Golf and the military instill and promote shared values and characteristics: integrity, honor, respect, discipline, fortitude. The institutions also have a strong common history; the first written mention of golf is directly linked to the military. In 1457, King James II of Scotland banned golf because the pastime was preventing soldiers from practicing archery.
But few leaders since have matched James II’s antipathy toward the game. Conversely, their passion for golf has grown, especially in the United States. In the 20th and 21st centuries, nearly every commander in chief has teed it up regularly at some point in their lives.
The biggest icon for military golf has been Dwight Eisenhower, who was a five-star general of the U.S. Army before serving as the 34th President from 1953 to 1961. Eisenhower, who played nearly 100 rounds a year while in office and was a frequent playing partner of Palmer, gave golf a very visible standard bearer and was a major contributor to the growth of the game in the decades following World War II.
“He’s taught this whole country how to relax through golf,” said Babe Didrikson Zaharias in 1954. “Everybody is going at a mad pace – never taking any time out – and it remains for the President to show the rest of the country how to really live and do important work.”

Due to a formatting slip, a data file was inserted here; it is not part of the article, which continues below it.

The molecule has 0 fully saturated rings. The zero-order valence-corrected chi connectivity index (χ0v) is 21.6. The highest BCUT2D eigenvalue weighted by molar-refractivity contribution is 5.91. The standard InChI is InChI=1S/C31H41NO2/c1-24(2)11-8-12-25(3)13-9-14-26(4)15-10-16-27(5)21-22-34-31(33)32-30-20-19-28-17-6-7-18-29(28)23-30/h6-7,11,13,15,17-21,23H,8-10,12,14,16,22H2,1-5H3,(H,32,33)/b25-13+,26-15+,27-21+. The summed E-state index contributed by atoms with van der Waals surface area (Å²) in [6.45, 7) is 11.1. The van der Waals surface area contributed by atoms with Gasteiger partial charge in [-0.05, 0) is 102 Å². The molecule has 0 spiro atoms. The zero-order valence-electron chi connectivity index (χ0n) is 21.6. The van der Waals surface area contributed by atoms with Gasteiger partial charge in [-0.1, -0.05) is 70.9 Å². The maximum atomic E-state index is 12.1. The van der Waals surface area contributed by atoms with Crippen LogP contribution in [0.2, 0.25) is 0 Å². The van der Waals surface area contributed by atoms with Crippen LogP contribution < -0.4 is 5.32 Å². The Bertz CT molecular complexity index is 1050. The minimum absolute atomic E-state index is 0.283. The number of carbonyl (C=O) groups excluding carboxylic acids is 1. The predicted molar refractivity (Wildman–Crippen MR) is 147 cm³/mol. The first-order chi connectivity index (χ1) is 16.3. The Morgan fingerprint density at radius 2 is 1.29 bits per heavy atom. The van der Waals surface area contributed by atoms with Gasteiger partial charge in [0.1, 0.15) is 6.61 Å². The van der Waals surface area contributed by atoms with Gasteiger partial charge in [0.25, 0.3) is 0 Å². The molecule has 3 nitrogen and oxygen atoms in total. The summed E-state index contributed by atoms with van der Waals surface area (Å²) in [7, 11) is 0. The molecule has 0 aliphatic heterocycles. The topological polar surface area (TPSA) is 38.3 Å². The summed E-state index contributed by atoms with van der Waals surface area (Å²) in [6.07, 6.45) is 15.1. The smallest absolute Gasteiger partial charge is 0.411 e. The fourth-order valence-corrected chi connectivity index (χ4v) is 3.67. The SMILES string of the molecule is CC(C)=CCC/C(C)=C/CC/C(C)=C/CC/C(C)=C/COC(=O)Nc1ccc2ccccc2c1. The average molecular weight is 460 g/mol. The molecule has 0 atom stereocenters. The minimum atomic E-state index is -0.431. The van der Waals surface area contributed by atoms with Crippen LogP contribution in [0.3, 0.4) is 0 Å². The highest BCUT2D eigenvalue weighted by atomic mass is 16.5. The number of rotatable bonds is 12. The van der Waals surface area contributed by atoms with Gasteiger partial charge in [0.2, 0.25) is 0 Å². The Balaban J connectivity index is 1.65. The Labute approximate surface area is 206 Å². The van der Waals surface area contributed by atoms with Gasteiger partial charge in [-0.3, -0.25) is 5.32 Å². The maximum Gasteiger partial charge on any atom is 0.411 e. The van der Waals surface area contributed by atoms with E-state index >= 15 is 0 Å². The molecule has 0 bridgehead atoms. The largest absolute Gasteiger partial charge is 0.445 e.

The United States Golf Association recognized Eisenhower’s stature in the game by naming in his honor the trophy of the World Amateur Team Championship, first played in 1958. “I visualize it as a potent force for establishing friendship between yet another segment of the populations of nations,” Eisenhower said at the time.
While Eisenhower was leading the Allied Forces during World War II, many golf stars also contributed to the war effort. Prior to joining the Army Air Corps, the predecessor of the Air Force, Ben Hogan won the Hale America National Open Golf Tournament, held in 1942 at Ridgemoor Country Club in Chicago. Designed to be a substitute for the U.S. Open (the USGA cancelled its championships from 1942 to 1945), the Hale America Open raised more than $25,000 for the United Service Organizations and the Navy Relief Society.
Other top players enlisted into various services: Army Air Corps (Hogan, Bob Jones, Horton Smith), Army (Lloyd Mangrum, Ed “Porky” Oliver, Jim Turnesa), Navy (Jimmy Demaret, Jack Fleck, Sam Snead).